Two Russian spy planes entered the Alaskan Air Defense Identification Zone early Monday morning, according to North American Aerospace Defense Command.
"At 4:50 a.m. (AKST), the Alaskan NORAD Region positively identified and tracked two Tu-142 Russian maritime patrol aircraft entering the [ADIZ]," the North American Aerospace Defense Command said in a news release Monday.
The two TU-142 aircraft did not enter U.S. or Canadian sovereign airspace, the release said.
Though the Russian aircraft never left international airspace, Capt. Lauren Ott, director of public affairs for the Alaskan Command, said they came within 60 nautical miles of the Alaskan coastline. By international convention, a nations' sovereign territory extends 12 miles from the coast.
"At their closest approach, while still in international airspace, the aircraft were approximately 60 nautical miles off the nearest Alaskan coastline," Ott said in a statement. "We have a number of response options available to any aircraft entering North American Air Defense Identification Zones."
At least four TU-142 Russian aircraft have entered the Alaskan Air Defense Identification Zone in 2021, according to NORAD news releases. Two TU-142 Russian aircraft entered the Alaskan Air Defense Identification Zone on Jan. 25, though the aircraft did not enter U.S. or Canadian sovereign airspace on that occasion, either, the news releases said.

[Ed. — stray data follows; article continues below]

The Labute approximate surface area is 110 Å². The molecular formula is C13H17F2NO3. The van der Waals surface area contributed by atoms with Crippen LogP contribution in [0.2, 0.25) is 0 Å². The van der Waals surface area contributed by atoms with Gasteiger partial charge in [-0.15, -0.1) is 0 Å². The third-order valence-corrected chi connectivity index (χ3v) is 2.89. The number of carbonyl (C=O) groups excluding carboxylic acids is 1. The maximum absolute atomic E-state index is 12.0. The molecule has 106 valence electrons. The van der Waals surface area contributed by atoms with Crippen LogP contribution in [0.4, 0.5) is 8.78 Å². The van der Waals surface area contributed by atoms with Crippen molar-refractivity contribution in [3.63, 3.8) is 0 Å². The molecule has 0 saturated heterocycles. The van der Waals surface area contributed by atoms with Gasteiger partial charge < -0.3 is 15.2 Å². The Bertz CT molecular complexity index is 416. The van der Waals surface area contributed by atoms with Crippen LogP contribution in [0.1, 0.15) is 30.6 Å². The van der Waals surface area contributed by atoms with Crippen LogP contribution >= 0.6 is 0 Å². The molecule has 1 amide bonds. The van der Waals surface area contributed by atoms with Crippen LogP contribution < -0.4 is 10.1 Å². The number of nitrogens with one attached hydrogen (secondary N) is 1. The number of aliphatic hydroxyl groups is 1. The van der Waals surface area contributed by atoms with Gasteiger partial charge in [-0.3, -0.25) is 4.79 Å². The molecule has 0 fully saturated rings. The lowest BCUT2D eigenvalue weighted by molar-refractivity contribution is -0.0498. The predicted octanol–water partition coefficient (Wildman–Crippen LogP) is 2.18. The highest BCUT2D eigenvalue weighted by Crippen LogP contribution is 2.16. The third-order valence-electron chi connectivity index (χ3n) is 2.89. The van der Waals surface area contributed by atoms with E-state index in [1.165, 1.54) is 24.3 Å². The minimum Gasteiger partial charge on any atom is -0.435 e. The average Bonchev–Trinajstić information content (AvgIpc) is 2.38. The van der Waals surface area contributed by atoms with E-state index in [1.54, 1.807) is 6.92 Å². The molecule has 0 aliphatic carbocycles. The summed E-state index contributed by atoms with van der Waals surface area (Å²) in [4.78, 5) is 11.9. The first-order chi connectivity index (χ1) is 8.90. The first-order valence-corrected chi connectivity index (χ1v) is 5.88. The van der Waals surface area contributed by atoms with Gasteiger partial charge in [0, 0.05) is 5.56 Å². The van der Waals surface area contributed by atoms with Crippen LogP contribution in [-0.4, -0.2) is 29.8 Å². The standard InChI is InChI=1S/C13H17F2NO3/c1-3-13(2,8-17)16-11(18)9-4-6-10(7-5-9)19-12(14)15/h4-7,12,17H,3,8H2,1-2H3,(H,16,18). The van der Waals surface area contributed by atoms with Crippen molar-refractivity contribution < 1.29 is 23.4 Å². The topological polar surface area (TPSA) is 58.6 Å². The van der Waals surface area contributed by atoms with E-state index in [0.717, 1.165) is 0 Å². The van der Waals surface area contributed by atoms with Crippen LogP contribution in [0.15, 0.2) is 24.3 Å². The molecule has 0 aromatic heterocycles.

Maj. Cameron Hillier, of the Royal Canadian Air Force, told Military.com on Tuesday that NORAD has taken a "proactive communications approach for Russian intercepts" within the past few years.
"Since Russia resumed long-range aviation patrols in 2007, there's been an average of about six to seven intercepts per year. That number over the years has ranged as low as zero and as high as 15," Hillier, a NORAD spokesman, said.
While Hillier declined to speculate about the number of Russian ADIZ incursions in 2020, he said, "We were able to detect, monitor, identify and intercept them each time they entered the ADIZ."
Continued Arctic presence is essential to defense and deterrence, Hillier said.
"It all comes down to, again, establishing that presence, even through the Arctic. Recognizing, of course, that the Arctic is a potential avenue of attack," Hillier said. "Therefore, it's a matter of establishing a credible defense posture and a deterrent for any potential attack."
Citing "an increase in human activity in the region" and changes in "the Arctic's physical environment," Ott echoed that maintaining an Arctic presence remains critical for the U.S. and Canada.
"Demonstrating NORAD's capabilities and investment in the Arctic is imperative to the defense of North America," Ott said in a statement. "Bolstering our Arctic presence and commitment to the region will protect the sovereign airspace of Canada and the United States to deter, deny and defeat potential threats to our air and maritime approaches."